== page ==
Why you should always remember to bring your charging cable

Can sharing a charging cable compromise your device’s data? How can you protect yourself? Here’s the impact this little security slip could have on you.

Sep 20, 2019 |
3 min read

In the age of the smartphone, charger sharing seems like a no brainer. If you’ve left your charger behind while you’re on a trip, or if you’re just visiting a friend’s house, it’s easy to ask to plug your phone in until it’s good to go.

Doing so, however, may compromise your cybersafety.

See, we live in more than just the age of the smartphone. This is also the age of the hacker. As has been exhibited on a global scale many times over, information stored in industrial clouds isn’t always as safe as we’d like to believe.

But can someone else’s charger really compromise your phone’s security? Charles Henderson of X-Force Red at IBM Security says yes.

The reality of cybersecurity In 2019

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IBM serves as one of the forerunners in technological security for the modern age. Henderson, as mentioned above, sits at the head of IBM’s team of hackers. This team gets to work with clients who want them to hack their way into existing business’s security systems.

They’re not doing so to gain access to your private information – they’re doing so to discover the short-comings of their client’s security systems.

Nowadays, the malware that can compromise a business’s financial data doesn’t have to be delivered by spam email – although spam is alive and well. Instead, a competent cyber hacker can gain access to implant charging cables and lace those cables with malware.

Once an unsuspecting traveler has plugged in their phone, the hackers can strike – and all of their data can disappear down the drain.

Henderson notes that this kind of infiltration can come in many forms. Not only can cyberhackers set up charging stations at airports or in malls, but they can send compromised chargers to business elites as part of anonymous swag baskets. In short, the professionals at IBM firmly believe that any charger that you don’t buy yourself is one that you need to avoid.

Exhibitions at DEF CON

Information about charger hacking isn’t limited to the security sphere. 2019 saw hackers attending Las Vegas’s DEF CON hacking conference display the practice to rapt crowds.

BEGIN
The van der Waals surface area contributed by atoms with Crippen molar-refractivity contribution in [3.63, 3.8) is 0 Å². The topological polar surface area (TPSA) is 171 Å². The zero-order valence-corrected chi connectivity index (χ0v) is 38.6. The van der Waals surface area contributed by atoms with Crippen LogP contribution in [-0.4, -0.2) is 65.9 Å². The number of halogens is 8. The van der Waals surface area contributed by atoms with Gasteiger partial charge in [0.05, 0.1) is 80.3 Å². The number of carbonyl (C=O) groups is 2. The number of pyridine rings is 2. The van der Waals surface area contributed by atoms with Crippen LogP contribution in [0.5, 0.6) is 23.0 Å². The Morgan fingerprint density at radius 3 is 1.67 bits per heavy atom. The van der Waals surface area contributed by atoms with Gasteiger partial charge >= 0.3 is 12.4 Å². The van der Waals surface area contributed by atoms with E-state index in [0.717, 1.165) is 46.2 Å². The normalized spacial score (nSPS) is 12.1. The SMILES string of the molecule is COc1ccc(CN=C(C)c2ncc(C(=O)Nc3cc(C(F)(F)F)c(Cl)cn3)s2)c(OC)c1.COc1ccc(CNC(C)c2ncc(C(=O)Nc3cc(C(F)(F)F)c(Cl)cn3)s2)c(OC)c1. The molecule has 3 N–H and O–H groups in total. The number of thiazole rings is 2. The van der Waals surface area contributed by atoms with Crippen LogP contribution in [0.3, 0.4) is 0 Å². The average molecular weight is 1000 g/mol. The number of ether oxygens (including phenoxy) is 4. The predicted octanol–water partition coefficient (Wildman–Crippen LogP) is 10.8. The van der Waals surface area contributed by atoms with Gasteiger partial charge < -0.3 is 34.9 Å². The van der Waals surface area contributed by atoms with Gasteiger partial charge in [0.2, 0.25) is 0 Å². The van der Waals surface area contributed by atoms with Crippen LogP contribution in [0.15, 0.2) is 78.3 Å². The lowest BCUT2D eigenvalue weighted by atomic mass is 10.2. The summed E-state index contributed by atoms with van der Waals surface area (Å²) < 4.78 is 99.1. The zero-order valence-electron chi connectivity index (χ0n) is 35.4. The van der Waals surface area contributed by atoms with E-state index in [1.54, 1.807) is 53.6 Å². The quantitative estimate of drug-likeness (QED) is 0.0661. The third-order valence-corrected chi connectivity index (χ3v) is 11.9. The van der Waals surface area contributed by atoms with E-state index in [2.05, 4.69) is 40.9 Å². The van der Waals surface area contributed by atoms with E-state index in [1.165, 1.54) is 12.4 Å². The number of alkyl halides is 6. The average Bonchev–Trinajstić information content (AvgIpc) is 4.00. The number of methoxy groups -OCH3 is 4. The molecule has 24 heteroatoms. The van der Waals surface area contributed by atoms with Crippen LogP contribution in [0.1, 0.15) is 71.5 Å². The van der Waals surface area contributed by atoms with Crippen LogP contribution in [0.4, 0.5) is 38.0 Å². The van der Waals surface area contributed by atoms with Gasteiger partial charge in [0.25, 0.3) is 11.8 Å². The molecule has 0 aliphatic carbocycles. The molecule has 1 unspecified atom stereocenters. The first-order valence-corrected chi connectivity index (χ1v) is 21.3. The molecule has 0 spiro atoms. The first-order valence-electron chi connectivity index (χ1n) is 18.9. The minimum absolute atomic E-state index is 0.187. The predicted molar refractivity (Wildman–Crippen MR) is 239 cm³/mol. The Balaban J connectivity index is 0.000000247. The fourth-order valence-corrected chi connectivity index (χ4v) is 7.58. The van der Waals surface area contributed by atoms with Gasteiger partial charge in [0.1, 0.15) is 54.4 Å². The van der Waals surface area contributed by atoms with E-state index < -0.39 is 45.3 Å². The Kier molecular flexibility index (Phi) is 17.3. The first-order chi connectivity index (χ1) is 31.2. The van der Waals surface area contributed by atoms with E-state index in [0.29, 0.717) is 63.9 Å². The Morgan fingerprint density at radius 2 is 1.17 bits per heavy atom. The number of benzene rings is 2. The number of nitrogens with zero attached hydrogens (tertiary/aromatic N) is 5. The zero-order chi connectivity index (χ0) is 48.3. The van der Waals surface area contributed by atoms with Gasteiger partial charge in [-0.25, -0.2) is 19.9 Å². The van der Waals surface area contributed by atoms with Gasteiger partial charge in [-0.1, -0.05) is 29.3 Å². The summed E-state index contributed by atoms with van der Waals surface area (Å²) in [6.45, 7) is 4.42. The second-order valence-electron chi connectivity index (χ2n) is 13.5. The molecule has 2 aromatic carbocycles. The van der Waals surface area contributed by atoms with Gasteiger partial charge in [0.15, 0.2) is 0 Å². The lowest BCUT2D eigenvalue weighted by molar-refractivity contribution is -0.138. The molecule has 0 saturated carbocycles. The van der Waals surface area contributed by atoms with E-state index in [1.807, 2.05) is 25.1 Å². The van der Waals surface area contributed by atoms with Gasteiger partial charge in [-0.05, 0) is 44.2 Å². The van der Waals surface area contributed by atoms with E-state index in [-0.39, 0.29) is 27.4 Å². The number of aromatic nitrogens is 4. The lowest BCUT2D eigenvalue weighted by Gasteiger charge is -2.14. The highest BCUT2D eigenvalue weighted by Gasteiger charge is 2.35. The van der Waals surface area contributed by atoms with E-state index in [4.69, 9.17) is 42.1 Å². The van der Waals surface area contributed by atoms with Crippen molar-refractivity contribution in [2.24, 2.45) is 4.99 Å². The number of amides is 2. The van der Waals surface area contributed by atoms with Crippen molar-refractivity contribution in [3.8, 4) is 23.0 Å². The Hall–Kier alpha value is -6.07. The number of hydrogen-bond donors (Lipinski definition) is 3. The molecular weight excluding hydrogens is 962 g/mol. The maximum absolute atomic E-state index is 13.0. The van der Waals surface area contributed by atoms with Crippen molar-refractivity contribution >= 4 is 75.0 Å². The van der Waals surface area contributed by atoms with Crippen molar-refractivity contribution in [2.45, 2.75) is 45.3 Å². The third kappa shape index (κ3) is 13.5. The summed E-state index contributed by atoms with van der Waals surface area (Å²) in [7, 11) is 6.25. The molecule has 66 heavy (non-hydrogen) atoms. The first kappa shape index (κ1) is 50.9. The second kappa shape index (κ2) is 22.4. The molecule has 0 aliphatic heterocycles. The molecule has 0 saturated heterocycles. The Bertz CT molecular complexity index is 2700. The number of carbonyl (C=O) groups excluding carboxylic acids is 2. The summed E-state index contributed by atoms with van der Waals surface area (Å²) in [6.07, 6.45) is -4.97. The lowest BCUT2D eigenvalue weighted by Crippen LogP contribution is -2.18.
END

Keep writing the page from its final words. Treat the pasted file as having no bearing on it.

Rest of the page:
The presenting hacker, known primarily as MG, made the process look simple. He physically modified an iPhone lightning cable and, after plugging the cable into an available Mac, was able to use the cable to control the Mac from an entirely separate device.

There’s more to the process than that, however. Not only could MG access Mac’s files, but he could “kill” the connection between the charger and the computer. This kill switch wiped the Mac and charger alike of any evidence that would suggest a) that the Mac had been hacked, and b) that the charger had been used to do so.

Think that’s scary? MG proceeded to sell his cables – known as O.MG cables – to the attendees present at the conference.

It’s abundantly clear, then, that the world of cybersecurity hacking is not confined to the shadowy professionals pop culture says it is. Instead, attacks against private data can come from any direction, so long as the person behind those attacks is either adept enough with technology to prepare the hardware themselves, or has access to someone with that level of skill.

Exploring existing malware threats

Henderson does note, however, that chargers have yet to be used in a mass-scale data hack. Even as hackers like MG are selling devices that would make these hacks easier, the most notable attacks have been conducted through social media platforms like Facebook.

That said, chargers are inexpensive and increasingly-necessary. To the untrained eye, a modified charger will look like any other, meaning that they’re ideal for hackers with ambitions big and small.

Even so, the IBM team is currently more concerned about the safety hazard presented by charging stations set up in malls and airports across America. These much-less-subtle safety hazards require users to plug their devices straight into external USB drives – a much riskier move than, say, plugging a charger into a wall.

Even so, the safety procedures decrying both practices have the same core. If you want your personal data to remain private, you need to be careful what kind of devices you plug it into. The world of technology is ever-changing, and as it does, you’re the only person responsible for keeping your data clean.

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